Friday, April 8, 2011

Frozen to Death? Maybe Not!

Seasons linger in our valley.  The cool but gentle weather of fall can last past Christmas.  Winters tend to be gray and foggy but with mild temperatures.  Spring begins to show itself by late February.  Just the same, we had a day or two of very deep freeze last fall.  Plants had not yet entered their winter dormancy.  Sap still flowing through them froze solid.  It was enough to kill some of them.  Roses and laurels were especially hard hit. All over town they are being dug up and tossed onto rubbish piles. 
Our friend Don, a landscape designer, came over to look at ours a couple of weeks ago, and they looked bad.  “These three are dead,” he said, “and they have to go.”  “But look here at all the rest; see down at the base where green shoots are barely visible; they will survive.  Cut them way back, gently care for them, and they will be OK.”
I wonder how often we see all the signs of spiritual death in those around us?  Fellow humans whose hearts have been frozen solid by the coldness of life, often a coldness experienced in church, an arctic wind that chills the soul blowing out of the mouths of pastors and teachers.  How often do we figuratively dig them up and toss them on rubbish piles destined for Gehenna, or maybe the Kidron Valley?  How many pastors and church leaders there are who say they are looking for signs of spiritual renewal, but all they can see is spiritual death.  It’s all around them, and it’s all they ever talk about.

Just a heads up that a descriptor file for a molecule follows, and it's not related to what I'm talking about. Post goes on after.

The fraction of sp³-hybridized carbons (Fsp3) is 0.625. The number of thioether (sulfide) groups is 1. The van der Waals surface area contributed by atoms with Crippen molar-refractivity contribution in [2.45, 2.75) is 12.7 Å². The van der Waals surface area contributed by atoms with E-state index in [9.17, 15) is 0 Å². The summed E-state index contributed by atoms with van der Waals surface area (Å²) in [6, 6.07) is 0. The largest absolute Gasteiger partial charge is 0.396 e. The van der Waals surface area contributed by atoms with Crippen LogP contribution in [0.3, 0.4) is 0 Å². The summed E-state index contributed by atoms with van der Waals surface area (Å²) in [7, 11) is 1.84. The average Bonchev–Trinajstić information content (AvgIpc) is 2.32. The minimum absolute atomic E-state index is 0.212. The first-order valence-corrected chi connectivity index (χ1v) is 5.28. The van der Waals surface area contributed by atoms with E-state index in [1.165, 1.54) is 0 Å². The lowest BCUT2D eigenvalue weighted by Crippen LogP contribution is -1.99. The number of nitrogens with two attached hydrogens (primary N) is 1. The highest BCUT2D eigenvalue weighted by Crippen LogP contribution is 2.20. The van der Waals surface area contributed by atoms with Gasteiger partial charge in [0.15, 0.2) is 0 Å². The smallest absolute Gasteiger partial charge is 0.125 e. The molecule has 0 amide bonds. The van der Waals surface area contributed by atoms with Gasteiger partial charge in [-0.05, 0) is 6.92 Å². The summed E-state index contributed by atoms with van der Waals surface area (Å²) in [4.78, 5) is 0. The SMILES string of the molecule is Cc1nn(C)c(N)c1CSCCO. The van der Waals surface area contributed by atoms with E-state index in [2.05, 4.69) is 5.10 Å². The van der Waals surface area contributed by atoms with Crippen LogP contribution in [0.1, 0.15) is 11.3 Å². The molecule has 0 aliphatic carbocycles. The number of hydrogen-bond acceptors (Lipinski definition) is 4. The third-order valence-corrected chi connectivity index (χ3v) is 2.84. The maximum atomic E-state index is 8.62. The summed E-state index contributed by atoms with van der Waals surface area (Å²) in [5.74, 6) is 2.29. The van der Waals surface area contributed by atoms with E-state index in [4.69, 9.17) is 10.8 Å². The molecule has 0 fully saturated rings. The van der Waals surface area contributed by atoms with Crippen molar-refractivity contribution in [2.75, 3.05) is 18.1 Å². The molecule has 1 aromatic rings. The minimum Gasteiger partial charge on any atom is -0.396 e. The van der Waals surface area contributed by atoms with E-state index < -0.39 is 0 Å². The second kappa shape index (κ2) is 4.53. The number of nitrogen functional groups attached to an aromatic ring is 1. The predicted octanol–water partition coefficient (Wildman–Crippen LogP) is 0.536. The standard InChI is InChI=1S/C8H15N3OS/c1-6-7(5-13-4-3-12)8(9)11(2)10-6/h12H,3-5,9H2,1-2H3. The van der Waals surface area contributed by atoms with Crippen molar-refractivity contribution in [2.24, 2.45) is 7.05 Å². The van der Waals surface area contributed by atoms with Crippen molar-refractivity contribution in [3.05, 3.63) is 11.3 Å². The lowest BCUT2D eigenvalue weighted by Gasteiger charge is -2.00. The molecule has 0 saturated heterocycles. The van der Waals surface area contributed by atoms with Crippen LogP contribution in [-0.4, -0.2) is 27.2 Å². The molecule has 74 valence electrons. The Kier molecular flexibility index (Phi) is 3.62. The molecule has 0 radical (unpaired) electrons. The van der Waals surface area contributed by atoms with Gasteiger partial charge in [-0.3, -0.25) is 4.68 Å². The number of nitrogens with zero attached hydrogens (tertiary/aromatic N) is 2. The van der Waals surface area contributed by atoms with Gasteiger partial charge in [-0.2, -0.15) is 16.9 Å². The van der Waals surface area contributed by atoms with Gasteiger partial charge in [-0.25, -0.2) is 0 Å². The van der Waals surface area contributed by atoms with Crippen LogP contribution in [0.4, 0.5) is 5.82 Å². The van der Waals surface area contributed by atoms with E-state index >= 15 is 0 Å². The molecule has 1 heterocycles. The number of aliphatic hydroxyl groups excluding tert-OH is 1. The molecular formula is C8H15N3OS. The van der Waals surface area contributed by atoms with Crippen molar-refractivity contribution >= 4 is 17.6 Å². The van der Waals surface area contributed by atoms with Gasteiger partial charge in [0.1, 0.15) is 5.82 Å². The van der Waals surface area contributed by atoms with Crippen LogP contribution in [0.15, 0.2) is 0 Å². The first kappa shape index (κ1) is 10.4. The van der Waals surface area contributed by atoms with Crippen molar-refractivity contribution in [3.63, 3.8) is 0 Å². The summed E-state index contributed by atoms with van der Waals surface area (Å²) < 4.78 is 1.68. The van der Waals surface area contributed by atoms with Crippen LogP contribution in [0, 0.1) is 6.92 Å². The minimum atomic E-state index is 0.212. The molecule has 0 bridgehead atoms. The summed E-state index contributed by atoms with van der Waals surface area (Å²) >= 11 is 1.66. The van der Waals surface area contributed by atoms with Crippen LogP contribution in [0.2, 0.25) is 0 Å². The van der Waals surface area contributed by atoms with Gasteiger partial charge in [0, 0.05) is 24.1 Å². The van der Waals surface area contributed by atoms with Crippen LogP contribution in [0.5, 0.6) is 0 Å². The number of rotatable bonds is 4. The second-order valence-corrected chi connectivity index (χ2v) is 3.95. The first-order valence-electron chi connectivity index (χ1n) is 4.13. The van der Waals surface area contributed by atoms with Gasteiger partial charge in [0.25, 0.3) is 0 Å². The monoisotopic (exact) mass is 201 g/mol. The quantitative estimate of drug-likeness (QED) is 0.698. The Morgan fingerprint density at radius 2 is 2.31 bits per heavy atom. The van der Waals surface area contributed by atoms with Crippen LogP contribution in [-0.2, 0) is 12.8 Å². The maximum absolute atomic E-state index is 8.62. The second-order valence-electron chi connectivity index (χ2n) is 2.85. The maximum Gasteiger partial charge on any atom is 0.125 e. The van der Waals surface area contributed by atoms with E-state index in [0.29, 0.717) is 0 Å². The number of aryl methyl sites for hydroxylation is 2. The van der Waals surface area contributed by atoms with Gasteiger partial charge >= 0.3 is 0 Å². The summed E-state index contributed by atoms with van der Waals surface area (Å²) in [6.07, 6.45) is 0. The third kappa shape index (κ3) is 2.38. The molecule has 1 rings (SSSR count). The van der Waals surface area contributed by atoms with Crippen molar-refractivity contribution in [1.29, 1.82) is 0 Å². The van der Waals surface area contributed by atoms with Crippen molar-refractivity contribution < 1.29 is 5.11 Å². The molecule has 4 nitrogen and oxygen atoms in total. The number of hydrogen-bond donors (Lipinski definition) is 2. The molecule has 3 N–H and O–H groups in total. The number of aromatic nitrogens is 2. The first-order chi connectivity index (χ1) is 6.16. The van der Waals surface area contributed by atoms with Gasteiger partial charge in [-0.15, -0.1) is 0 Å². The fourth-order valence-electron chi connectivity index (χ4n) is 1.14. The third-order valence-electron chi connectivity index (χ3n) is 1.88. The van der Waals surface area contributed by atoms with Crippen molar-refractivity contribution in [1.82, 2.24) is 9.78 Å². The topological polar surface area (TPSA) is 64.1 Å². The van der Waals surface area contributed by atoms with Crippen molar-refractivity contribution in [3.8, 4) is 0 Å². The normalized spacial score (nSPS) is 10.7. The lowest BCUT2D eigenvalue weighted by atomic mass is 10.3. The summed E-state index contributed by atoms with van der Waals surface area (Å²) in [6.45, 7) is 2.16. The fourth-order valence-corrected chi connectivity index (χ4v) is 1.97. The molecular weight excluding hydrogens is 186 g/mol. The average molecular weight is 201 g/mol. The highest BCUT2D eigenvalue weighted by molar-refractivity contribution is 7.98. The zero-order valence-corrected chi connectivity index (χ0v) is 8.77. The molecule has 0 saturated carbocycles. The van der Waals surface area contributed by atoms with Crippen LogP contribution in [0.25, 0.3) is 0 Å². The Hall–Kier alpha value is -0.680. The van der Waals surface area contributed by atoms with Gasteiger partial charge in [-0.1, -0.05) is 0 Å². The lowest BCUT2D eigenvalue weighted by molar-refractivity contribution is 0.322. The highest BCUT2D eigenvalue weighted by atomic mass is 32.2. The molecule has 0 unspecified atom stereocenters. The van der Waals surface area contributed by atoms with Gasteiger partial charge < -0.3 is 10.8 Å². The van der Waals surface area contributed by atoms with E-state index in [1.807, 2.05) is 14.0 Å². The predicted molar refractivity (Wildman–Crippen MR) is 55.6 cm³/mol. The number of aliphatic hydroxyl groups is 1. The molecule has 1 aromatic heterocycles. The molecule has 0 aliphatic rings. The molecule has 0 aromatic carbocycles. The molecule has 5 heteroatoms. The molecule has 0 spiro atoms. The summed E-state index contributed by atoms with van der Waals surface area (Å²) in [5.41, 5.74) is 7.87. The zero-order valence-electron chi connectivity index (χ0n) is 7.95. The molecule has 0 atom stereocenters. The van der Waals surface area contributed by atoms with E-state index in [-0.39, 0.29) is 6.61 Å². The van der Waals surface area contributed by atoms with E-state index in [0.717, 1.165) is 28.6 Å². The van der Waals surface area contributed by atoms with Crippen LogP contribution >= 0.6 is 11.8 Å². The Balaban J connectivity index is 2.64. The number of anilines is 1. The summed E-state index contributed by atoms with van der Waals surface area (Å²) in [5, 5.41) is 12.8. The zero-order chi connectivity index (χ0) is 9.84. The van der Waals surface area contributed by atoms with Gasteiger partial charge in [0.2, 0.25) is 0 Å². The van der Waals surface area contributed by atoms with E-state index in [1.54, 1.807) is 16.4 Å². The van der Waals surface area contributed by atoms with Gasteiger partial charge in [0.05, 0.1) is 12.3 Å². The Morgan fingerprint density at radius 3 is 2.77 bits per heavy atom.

Why do we find it so difficult to look closer and see the barely visible green shoots of nascent faith emerging from roots that have endured the cold and refused to die?  They are small, tender and vulnerable, but they are there.  Digging around my dead hydrangeas, Don pointed to the all but invisible signs of new life.  “Prune these dead branches all the way down to the ground.  These new shoots will take their place.  They won’t bloom this year, but next year they will.”  


In a couple of weeks we will celebrate the drama of the Resurrection.  We ought not to forget that this same Jesus Christ never failed to see, nurture and strengthen even the barest signs of spiritual life in those he met.  To him, and in his presence, no one was ever dead.  “I am life,” he said.  As bearers of his continued presence, however imperfectly we bear it, no one should should ever be judged dead by us.  We are not agents of death.  We are agents of life who must be especially attentive to the barely visible and fragile signs of new life trying to grow where death had claimed its false victory.  Maybe some really are dead.  That’s not our call to make.  We do not have the competency to do it. 

2 comments:

Dianna Woolley said...

"we are agents of life" - such a great reminding phrase. I like this post very much!

Anonymous said...

Very good essay, CP, and very relevant to this time and place after a bad and discouraging winter! (By the way, I still face ridicule for my half-humorous denial of "global warming", not that I really dispute those scientific measurements, but that I am putting our actual, felt experience of freezing and unseasonable cold in both Europe and North America, even in the southern states, ahead of the theory.) Dr B